OBSERVATIONS FROM THE FINTECH SNARK TANK
I recently spoke to First National Horse and Buggy about their innovation efforts. Here are two innovative ways the company is planning to improve their customers’:
- Convenience. As they age, people find it harder to climb the stairs to get into a buggy. So FNHB will be deploying mini-escalators attached to the side of the buggy to make it easier for customers to get in.
- Security. Customers were reporting that bad actors were stealing buggies at night, using them to go places, then returning them before daybreak. So FNHB is installing combination locks on the buggies’ wheels. If you don’t know the combination to the lock, you can’t use the buggy!
It’s Like Installing an Escalator on a Horse Buggy
I didn’t really talk with FNHB, of course, because there is no FNHB—horse buggies are all but extinct (except in a couple of places in the US).
Improving the experience of an extinct (or soon-to-be extinct) product is like installing an escalator on a horse buggy. It may add convenience for existing users, but there are better places to put your money.
Yet, that’s exactly what banks and credit unions are doing.
Product Innovation Versus Customer Experience Improvement
In its State Of The Financial Services Industry 2020 study, Oliver Wyman presents an analysis of how banks allocate their investments for change initiatives. According to the consulting firm, banks allocate an equal amount—10%—to customer experience improvement and innovation/scaling up new businesses.
Today In: Money
I don’t think this is right.
First off, in Cornerstone Advisors’ What’s Going On in Banking 2020 study, nearly eight in 10 financial institutions said that “improving the customer experience” was a very important priority for their fintech partnership and collaboration efforts, while just three in 10 said that expanding their product line was a very important objective.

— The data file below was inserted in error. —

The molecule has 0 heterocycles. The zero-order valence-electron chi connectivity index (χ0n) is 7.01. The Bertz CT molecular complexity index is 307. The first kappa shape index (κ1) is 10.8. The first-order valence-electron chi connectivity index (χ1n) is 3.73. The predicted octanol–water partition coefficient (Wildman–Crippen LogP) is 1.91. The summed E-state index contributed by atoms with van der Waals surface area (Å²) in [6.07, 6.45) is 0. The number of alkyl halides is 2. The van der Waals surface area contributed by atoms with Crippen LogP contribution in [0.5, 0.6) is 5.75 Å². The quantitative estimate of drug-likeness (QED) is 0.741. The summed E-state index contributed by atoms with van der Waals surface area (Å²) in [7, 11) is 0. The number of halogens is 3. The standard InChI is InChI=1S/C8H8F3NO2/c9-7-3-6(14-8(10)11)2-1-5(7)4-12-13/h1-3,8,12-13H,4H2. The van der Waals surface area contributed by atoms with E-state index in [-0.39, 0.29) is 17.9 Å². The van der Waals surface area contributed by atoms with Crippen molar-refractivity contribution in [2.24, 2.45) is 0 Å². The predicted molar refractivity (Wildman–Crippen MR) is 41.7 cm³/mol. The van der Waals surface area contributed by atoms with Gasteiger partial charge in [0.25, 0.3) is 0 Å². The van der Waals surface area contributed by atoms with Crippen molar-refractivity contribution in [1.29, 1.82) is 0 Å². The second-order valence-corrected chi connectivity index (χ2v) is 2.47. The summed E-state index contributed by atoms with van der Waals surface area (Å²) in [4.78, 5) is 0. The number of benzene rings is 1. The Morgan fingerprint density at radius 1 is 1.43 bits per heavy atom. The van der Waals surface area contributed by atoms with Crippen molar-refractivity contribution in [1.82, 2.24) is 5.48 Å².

“A higher share of fintechs tend to be creating AI-based products and services, employing autonomous decision-making systems, and relying on cloud-based systems. Whereas incumbents appear to focus on harnessing AI to improve existing products.”
It’s hard to believe, based on these data points, that banks put as much money in “scaling up new businesses” are they do in enhancing the customer experience of their existing products—e.g., checking accounts.
Checking Accounts Are On Their Way to Extinction
Considering that the FDIC’s last measurement of unbanked consumers in the US—i.e., consumers without a checking account—was just 6.5% of the population, it’s hard to believe that checking accounts are on their way to extinction.
But they are.
I’ve said it before and I’ll say it again: Checking accounts have become paycheck motels—temporary places for people’s money to stay before it moves on to bigger and better places.
The features and functionality of today’s checking accounts aren’t good enough. Feature like viewing balances without logging in and turning the debit card on and off through the mobile app are nice but they’re like the escalator on the horse buggy.
The problem is that—despite the slew of mobile banking features that keep coming out—the value that a checking account provides falls short of what consumers want and need.
The New Checking Account Must Be Service-Focused
What most consumers need is a brain.
Feel free to interpret that as you like, but what I mean is that they need a “financial brain”—a way to manage the transactional aspects of their financial life.
Apple’s mobile wallet is kind of a brain. It provides payment conveniences and offers some “intelligence” (e.g., PFM-like capabilities), but it: 1) Doesn’t enable direct payroll deposit, and 2) Is closed-loop (i.e., rewards are in the form of Apple Cash and other cards the consumer owns isn’t integrated).